# Ratio Scaling of Psychological Magnitude: In Honor of the Memory of S.S. Stevens

By Stanley J. Bolanowski Jr; George A. Gescheider | Go to book overview

2
What Is a Ratio in Ratio Scaling?

R. Duncan Luce Irvine Research Unit in Mathematical Behavioral Science University of California, Irvine

THE PROBLEM

Ratio Scales and Ratio Scaling

The terms ratio scale, apparently first introduced by Stevens ( 1946, 1951), and ratio scaling, apparently first introduced by Krantz ( 1972) but closely related to previous phrasing, denote different but interrelated things. Although Krantz was very clear on the matter,1 the similarity of the terms seems to invite confusion and confounding. My goal here is to explicate some aspects of the differences and relations.

A ratio scale concerns one aspect of numerical measurement representations2 for a certain class of one-dimensional, empirical structures. In particular, it refers to those cases where the numerical representation of a qualitative structure of stimuli is uniquely specified up to multiplication by a positive constant. The most familiar physical examples of ratio scales are length, mass, and time intervals. They are all examples of what are called extensive structures, and they have in common two primitives. The first is a binary ordering relation ≳ that reflects the ordering induced on

____________________
1
On p. 169, he wrote: "I use the term 'ratio scaling' to refer to a family of interrelated psychophysical methods, discussed and classified by Stevens [ 1975]. The quotation marks are used to emphasize the distinction between the term 'ratio scaling' and the term ratio scale, the latter having its usual technical meaning in measurement theory . . . . 'Ratio scaling' need not lead to ratio scales."
2
That is, isomophisms between the empirical structure and a numerically based structure.

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Ratio Scaling of Psychological Magnitude: In Honor of the Memory of S.S. Stevens

• Title Page i
• Contents v
• Preface vii
• A Small Oral History ix
• List of Participants xiv
• 1: Introduction to Conference on Ratio Scaling of Psychological Magnitudes 1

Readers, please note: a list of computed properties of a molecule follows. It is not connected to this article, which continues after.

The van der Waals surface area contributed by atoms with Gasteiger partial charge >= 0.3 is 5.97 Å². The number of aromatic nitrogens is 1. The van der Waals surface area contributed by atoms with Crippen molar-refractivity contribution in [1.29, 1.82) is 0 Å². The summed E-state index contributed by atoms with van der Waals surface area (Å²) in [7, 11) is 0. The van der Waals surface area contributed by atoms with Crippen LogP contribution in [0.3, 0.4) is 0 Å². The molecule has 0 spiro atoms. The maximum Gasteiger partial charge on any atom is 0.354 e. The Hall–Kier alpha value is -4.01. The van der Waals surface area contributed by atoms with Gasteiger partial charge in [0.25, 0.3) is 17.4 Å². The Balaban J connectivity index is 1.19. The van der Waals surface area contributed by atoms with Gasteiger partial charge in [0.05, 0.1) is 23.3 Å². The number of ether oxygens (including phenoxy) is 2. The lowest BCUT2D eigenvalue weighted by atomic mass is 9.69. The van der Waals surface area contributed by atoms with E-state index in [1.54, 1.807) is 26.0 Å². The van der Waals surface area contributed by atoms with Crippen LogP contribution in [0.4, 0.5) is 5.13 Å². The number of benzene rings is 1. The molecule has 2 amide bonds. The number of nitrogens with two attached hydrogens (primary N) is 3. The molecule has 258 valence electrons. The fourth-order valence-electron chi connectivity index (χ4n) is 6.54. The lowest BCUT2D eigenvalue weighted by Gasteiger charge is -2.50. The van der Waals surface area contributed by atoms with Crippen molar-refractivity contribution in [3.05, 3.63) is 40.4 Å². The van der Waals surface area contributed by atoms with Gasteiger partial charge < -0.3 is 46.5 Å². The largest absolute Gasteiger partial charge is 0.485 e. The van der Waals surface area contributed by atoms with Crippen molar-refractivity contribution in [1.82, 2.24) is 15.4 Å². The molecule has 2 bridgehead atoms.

• References 7
• 2: What Is A Ratio in Ratio Scaling? 8
• Acknowledgments 16
• References 17
• 3: Natural Measurement 18
• Introduction 18
• Summary 25
• References 25
• 4: The Dynamics of Ratio Scaling 27
• Introduction 27
• Acknowledgments 41
• References 41
• 5: Magnitude Matching: Application to Special Populations 43
• Introduction 43
• Acknowledgments 57
• References 57
• 6: A Single Scale Based on Is Ratio and Partition Estimates 59
• Introduction 59
• References 77
• 7: Associative Measurement of Psychological Magnitude 79
• References 98
• 8: Toward A Unified Psychophysical Law and Beyond 101
• Introduction 101
• References 111
• 9: Derivation of An Index of Discrimination from Magnitude Estimation Ratings 115
• 9: Derivation of An Index of Discrimination from Magnitude Estimation Ratings 115
• Acknowledgments 127
• References 127
• 10: Multiple Moduli and Payoff Functions in Psychophysical Scaling 129
• Introduction 129
• Acknowledgments 138
• References 138
• 11: Quality Assurance in Environmental Psychophysics 140
• References 160
• 12: Brightness Sensation and the Neural Coding of LIght Intensity 163
• Introduction 163
• Acknowledgments 181
• References 181
• 13c: Hemosensory Representation in Perception and Memory 183
• Acknowledgments 197
• References 197
• 14: Loudness Adaptation Measured by the Method of Successive Magnitude Estimation 199
• Introduction 199
• Acknowledgments 212
• References 212
• 15: Loudness Measurement by Magnitude Scaling: Implications for Intensity Coding 215
• Introduction 215
• Acknowledgment 226
• References 226
• 16: The Loudness of Non-Steady State Sounds: Is A Ratio Scale Applicable? 229
• Introduction 229
• Conclusions 243
• Acknowledgment 244
• References 244
• 17: Ratio Scaling, Taste Genetics, and Taste Pathologies 246
• References 257
• 18: Measurement of VIbrotactile Sensation Magnitude 260
• Introduction 260
• Summary 272
• Acknowledgments 273
• 19: Lntersensory Generality of Psychological Units 277
• Introduction 277
• Acknowledgments 293
• References 293
• 20: Final Comments on Ratio Scaling of Psychological Magnitudes 295
• Introduction 295
• References 309
• Author Index 313
• Subject Index 321
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